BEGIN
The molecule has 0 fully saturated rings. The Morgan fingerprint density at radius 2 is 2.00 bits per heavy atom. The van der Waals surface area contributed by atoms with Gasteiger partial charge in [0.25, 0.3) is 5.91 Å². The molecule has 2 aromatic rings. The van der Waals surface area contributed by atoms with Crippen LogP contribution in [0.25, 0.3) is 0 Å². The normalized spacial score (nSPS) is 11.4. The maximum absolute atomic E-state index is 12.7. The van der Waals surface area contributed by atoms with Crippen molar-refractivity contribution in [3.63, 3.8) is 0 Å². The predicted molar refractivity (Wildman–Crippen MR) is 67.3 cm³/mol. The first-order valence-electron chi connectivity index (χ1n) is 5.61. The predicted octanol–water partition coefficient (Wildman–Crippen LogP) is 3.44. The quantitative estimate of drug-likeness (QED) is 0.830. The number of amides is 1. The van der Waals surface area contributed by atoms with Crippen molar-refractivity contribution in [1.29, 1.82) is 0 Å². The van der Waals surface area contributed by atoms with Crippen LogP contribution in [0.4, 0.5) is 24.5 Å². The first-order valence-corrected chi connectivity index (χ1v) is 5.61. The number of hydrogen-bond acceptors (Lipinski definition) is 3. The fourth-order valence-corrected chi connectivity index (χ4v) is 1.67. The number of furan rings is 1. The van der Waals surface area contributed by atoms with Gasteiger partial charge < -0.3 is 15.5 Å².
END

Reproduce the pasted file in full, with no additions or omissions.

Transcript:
The molecule has 0 fully saturated rings. The Morgan fingerprint density at radius 2 is 2.00 bits per heavy atom. The van der Waals surface area contributed by atoms with Gasteiger partial charge in [0.25, 0.3) is 5.91 Å². The molecule has 2 aromatic rings. The van der Waals surface area contributed by atoms with Crippen LogP contribution in [0.25, 0.3) is 0 Å². The normalized spacial score (nSPS) is 11.4. The maximum absolute atomic E-state index is 12.7. The van der Waals surface area contributed by atoms with Crippen molar-refractivity contribution in [3.63, 3.8) is 0 Å². The predicted molar refractivity (Wildman–Crippen MR) is 67.3 cm³/mol. The first-order valence-electron chi connectivity index (χ1n) is 5.61. The predicted octanol–water partition coefficient (Wildman–Crippen LogP) is 3.44. The quantitative estimate of drug-likeness (QED) is 0.830. The number of amides is 1. The van der Waals surface area contributed by atoms with Crippen molar-refractivity contribution in [1.29, 1.82) is 0 Å². The van der Waals surface area contributed by atoms with Crippen LogP contribution in [0.4, 0.5) is 24.5 Å². The first-order valence-corrected chi connectivity index (χ1v) is 5.61. The number of hydrogen-bond acceptors (Lipinski definition) is 3. The fourth-order valence-corrected chi connectivity index (χ4v) is 1.67. The number of furan rings is 1. The van der Waals surface area contributed by atoms with Gasteiger partial charge < -0.3 is 15.5 Å².